How to run a simple JUnit4 test in Android Studio 1.1?

I have an Android project that shows “Hello World”. It was created from the “Blank Activity” template from Android Studio.

I then add/create a new java class in my application package (the same package that has my activity). I call it Shape and add a simple constructor

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  • public class Shape {
        public Shape(int i){
            if (i==0){
                throw new IllegalArgumentException("Cant have 0");
            }
        }
    }
    

    Great. Now I have a class that isn’t touching Android at all, and I want to unit test it. What should I do next?

    This is where my question stops. Below I’ll go through what I tried.

    Please note that I really have never tested before in Android or Java. Excuse me for “rookie” mistakes.

    1. While in the Shape.java I go to “Navigate” > “Test”
    2. Hit enter to select “Create new Test”
    3. Get this popup, and select JUNIT4.

    enter image description here

    1. I then hit the fix button to fix the library not being found
    2. I get this popup

    enter image description here

    1. I’m not really sure what to select, so I select the default/highlighted.
    2. I write my test

      package com.eghdk.getjunit4towork;
      
      import org.junit.Test;
      
      import static org.junit.Assert.*;
      
      public class ShapeTest {
          @Test(expected = IllegalArgumentException.class)
          public void testShapeWithInvalidArg() {
              new Shape(0);
          }
      }
      
    3. At this point, I’m not really sure how to run my tests, but try to do this:
      enter image description here

    4. I get these errors when running

      Error:(3, 17) Gradle: error: package org.junit does not exist
      Error:(5, 24) Gradle: error: package org.junit does not exist
      Error:(8, 6) Gradle: error: cannot find symbol class Test

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  • 4 Solutions collect form web for “How to run a simple JUnit4 test in Android Studio 1.1?”

    Since Android Studio 1.1, there is (experimental) unit test support. A couple of quotes from that page:

    You will have to specify your testing dependencies in the build.gradle
    file of your android module. For example:

    dependencies {
      testCompile 'junit:junit:4.12'
      testCompile "org.mockito:mockito-core:1.9.5"
    }
    

    To use unit testing support in AS, you have to do the following steps:

    1. Update build.gradle to use the android gradle plugin version 1.1.0-rc1 or later (either manually in build.gradle file or in the UI in File > Project Structure)

    2. Add necessary testing dependencies to app/build.gradle (see above).

    3. Enable the unit testing feature in Settings > Gradle > Experimental.

    4. Sync your project.

    5. Open the “Build variants” tool window (on the left) and change the test artifact to “Unit tests”.

    6. Create a directory for your testing source code, i.e. src/test/java. You can do this from the command line or using the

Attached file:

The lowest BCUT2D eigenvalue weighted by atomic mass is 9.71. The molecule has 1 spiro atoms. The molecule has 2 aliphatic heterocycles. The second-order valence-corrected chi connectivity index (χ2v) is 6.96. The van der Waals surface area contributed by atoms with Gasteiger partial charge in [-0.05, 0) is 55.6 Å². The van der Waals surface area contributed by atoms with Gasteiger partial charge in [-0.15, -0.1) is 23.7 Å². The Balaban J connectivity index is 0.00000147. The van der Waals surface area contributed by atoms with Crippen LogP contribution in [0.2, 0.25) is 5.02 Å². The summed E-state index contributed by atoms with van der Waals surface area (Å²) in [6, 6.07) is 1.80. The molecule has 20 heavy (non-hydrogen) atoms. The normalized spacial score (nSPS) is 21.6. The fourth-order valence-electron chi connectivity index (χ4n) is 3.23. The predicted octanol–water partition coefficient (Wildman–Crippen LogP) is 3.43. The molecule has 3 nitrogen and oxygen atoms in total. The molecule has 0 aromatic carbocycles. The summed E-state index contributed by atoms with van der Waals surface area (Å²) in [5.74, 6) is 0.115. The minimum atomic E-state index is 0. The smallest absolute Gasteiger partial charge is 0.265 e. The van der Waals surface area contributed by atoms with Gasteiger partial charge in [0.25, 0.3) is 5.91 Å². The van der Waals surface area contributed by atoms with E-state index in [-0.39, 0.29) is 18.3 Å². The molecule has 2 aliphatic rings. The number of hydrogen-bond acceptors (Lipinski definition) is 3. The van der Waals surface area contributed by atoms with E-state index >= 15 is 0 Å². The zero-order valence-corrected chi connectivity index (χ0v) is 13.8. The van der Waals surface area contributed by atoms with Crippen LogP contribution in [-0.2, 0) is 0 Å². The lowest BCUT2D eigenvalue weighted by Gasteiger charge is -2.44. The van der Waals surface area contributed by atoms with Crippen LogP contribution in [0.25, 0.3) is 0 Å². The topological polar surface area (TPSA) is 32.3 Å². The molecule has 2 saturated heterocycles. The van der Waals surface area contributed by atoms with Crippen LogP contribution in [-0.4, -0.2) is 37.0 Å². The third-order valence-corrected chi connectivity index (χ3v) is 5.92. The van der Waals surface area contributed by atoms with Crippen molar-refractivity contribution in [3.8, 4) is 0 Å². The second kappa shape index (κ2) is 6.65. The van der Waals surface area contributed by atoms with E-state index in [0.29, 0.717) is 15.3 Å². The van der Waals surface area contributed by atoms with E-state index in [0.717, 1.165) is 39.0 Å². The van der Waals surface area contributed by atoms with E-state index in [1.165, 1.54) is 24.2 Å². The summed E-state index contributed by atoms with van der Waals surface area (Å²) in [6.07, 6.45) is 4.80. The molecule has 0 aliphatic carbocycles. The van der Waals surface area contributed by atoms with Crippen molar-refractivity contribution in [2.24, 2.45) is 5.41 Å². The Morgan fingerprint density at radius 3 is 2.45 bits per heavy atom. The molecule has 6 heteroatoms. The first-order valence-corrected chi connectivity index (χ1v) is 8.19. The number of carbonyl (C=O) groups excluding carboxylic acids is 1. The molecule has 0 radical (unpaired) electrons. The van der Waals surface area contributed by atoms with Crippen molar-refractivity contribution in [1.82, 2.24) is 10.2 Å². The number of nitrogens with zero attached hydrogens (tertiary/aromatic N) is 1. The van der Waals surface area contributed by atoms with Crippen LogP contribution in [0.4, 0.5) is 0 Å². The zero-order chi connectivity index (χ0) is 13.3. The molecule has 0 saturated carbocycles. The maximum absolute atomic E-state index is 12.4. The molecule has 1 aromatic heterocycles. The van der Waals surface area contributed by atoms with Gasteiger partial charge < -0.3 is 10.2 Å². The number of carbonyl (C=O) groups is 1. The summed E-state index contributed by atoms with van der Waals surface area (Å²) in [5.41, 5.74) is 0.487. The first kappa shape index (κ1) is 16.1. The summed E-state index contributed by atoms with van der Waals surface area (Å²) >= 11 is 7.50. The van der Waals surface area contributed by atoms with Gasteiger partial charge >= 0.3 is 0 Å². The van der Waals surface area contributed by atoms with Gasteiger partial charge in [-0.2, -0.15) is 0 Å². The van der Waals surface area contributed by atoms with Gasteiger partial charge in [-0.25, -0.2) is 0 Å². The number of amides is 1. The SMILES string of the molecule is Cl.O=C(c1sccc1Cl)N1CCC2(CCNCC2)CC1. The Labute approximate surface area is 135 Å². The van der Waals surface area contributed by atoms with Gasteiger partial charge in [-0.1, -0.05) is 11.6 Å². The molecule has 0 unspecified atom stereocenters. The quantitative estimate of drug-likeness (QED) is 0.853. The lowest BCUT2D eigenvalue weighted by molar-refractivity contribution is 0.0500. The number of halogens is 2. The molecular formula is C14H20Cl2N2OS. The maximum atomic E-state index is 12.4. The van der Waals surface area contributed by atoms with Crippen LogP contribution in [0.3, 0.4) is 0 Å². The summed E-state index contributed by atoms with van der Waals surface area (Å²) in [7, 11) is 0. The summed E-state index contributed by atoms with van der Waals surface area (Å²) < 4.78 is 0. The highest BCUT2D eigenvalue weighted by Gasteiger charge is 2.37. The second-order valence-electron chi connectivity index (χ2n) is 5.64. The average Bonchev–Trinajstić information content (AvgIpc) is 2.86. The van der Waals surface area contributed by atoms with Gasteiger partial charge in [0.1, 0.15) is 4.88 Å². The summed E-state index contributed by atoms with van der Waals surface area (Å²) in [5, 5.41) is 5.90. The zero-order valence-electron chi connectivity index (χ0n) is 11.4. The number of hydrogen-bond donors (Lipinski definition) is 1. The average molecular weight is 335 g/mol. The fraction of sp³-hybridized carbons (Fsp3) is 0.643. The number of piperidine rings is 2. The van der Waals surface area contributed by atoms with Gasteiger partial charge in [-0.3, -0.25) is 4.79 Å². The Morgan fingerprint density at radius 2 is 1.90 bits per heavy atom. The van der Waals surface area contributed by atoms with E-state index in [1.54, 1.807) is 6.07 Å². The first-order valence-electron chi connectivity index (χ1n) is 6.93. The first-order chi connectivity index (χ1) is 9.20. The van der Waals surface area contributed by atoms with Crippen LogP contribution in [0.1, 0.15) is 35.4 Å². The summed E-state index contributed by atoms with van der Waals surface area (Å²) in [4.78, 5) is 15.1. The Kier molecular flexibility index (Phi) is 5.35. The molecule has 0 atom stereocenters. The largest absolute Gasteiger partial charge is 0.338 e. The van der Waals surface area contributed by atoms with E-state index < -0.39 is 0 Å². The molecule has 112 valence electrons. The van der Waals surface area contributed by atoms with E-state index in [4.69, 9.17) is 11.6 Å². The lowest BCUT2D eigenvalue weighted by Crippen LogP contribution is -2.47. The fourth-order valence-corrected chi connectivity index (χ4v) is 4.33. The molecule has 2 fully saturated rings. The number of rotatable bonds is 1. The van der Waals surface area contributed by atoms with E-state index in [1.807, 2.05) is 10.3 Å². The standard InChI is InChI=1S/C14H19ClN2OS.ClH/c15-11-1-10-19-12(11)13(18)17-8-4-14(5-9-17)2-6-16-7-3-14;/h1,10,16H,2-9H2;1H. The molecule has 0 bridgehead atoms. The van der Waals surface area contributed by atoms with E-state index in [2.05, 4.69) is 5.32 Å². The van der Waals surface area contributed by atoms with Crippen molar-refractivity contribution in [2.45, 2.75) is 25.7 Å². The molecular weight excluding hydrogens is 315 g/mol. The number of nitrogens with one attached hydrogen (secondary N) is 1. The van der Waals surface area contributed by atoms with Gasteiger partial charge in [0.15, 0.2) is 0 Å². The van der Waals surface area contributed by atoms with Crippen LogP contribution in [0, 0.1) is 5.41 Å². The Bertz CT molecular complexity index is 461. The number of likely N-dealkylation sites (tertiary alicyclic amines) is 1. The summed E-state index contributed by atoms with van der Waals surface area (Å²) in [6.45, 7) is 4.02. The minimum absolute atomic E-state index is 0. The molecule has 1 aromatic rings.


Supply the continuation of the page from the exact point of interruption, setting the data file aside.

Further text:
Project view in the Project tool window. The new directory should be
      highlighted in green at this point. Note: names of the test source
      directories are determined by the gradle plugin based on a convention.

    7. Create your test. You can do this by opening a class, right-clicking its name and selecting “Go to > Test”. Add some test
      cases.
    8. Right click your new test class or method and select “Run …”.
    9. (Optional) You can decrease the compilation time by using Gradle directly. To do this, go to the Run menu and select “Edit
      configurations”. There, find the default JUnit template, remove the
      “Make” before-launch step and add a “Gradle aware make” step instead
      (leave the task name empty).

    It is important to know that there are two test types: androidTest and plain test.

    • androidTest is primarily for tests you run on an emulator or device, such as instrumentation tests. From the command line, you use ./gradlew connectedCheck to run these.
    • test is for tests you don’t want to run on a device, such as the unit test you wrote. You run ./gradlew test to run these tests.

    As stated in the quote, you switch between androidTest and test in Android Studio by changing the test artifact.

    Naturally, it is preferred to not run tests on a device or emulator, since this speeds up the testing process a lot. With the new experimental unit test support, you gain access to stubbed Android API’s without using a device. This lets you move more tests from androidTest to test.

    For android studio 1.2 or greater, I include this answer since this is one of the first ranking at google and this is an excelent and VERY easy to follow tutorial on how to set unit tests with Android Studio, this is the link: https://io2015codelabs.appspot.com/codelabs/android-studio-testing#1

    After wasting 2 hours trying to run test I finally did it with the above link, hope it is as useful for you as for me.

    Nowadays Android Studio (current ver. 1.4) has full Unit test support without any workarounds. Just as suggested in the automatically generated ExampleUnitTest:

    To work on unit tests, switch the Test Artifact in the Build Variants view.

    screen shot

    Go to settings then build tools then gradle and then experimental. In experimental uncheck enable all test artifacts. Thats it game over

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